MEANS OF FINANCING
How will you finance your business? Some of the key questions to ask are how much money will you need to stay afloat? Will you be taking a salary? What will your non-salary expenses be? How many people do you plan on hiring the first year? What about company benefits? Even if you are by yourself, you will need benefits and insurance. These are all questions you need to think about.
Should you self-finance or take out a loan? Terri noted, she recommends self-financing if you have enough money in the bank to float the business and your salary for a year or two. Terri likes this option because it reduces the pressure. The last thing you want is pressure from creditors. Loans are going to be difficult to procure. If you manage to get a loan, you will have to personal guarantee and you will need collateral.
There is also the possibility for a financial business partner, however, Terri noted she prefers the self-finance option instead. Often a financial business partner can lead to meddling and pressure. It also may cause you to run the business differently then you envisioned. Remember, you are starting the business to put your own spin on it!
A fourth option is a funding company. This is a viable option because they will often do your payroll and invoicing for you. Sometimes the funding company will provide a basic ATS system as well that could help you start off. The downside to a funding company is often it is hard to breakaway. You need to pay off loans with interest and sometimes it isn’t financially feasible to breakaway. If you use a funding company, you want to make sure you understand the agreement and know what it takes to step away from the funding company.
Some additional funding options, are family, small business grants, and crowdfunding/internet. Terri borrowed money from her mom to fund computer equipment when starting out and that worked out well. It is really up to your discretion though if this is a good option for you. Small business grants tend to be hard to secure and a lengthy process. Terri did not find this option helpful. Crowdfunding, gives you small amounts of money from a large number of people. It is an unusual option, but could work.
How much should you pay yourself? It depends on the industry, but typically your first year’s salary is $34K to $75K. You also have to be prepared to possibly make nothing for a couple of years! It is important to prepare for that. You don’t want to get yourself into a debt situation.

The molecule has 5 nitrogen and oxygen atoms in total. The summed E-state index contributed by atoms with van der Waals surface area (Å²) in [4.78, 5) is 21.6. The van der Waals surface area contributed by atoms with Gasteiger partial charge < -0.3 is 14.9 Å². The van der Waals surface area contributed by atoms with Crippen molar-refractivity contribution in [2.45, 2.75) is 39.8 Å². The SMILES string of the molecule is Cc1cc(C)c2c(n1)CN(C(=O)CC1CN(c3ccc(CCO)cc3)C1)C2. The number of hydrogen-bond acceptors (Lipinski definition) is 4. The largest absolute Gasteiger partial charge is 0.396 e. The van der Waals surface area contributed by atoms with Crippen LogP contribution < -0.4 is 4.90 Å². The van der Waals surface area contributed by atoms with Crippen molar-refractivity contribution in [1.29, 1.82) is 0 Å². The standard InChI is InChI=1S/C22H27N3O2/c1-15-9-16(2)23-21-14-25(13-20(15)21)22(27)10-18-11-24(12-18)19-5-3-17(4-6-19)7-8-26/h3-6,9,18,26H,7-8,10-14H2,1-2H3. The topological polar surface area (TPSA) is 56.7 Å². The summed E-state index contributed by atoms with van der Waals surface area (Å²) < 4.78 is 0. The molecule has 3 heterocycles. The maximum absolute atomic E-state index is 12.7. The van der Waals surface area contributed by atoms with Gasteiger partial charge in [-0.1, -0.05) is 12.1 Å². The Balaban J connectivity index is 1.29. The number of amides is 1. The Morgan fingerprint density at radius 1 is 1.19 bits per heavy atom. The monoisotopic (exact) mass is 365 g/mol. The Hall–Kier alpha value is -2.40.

First Year Profits. Very few businesses make a profit their first year. It is incredibly important to not get discouraged if this is the case and continue to soldier on. Generally, it takes two to three years for profits to kick in.
Make sure you create a company name that you like and represents the “look & feel” of the business. Avoid using your name, leave that to the law and accounting firms! Sometimes it makes you look small. You always want to make yourself look larger than you are. Lastly, consider a name that begins with an “A” to appear high on lists. This is something Terri considered when starting Automated Business Designs and it has worked well!
Next, you will need to form a corporation. You can’t just start selling stuff! A good best practice is to get a book and read about the different kinds of corporations. You really need to understand how this works if you are running a business.
You will need an EIN (Employer Identification Number). Then you will need to decide what kind of corporation you want to form. There are C corporations, which is an Inc. company. This is the route that ABD went. You may have heard the term “Cannot pierce the company veil.” That means if you start a C corporation, no one can sue you personally. They have to sue the corporation. Additionally, you file taxes separate from your personal taxes. This is a great option because it allows you to keep your personal and business affairs separate. For S corporations, this is not the case. Your personal and business tax returns are the same. One advantage to keep in mind, if you want to sell the company there are often tax advantages. If you form a C corporation, it is very difficult and expensive to form a S corporation afterwards. If you don’t plan on keeping the business for a long period of time, forming a S corporation may be a viable option. Additionally, there are corporations called Limited Liability Company (LLC). You can also form a not for profit, but you must be careful with that and make sure you qualify.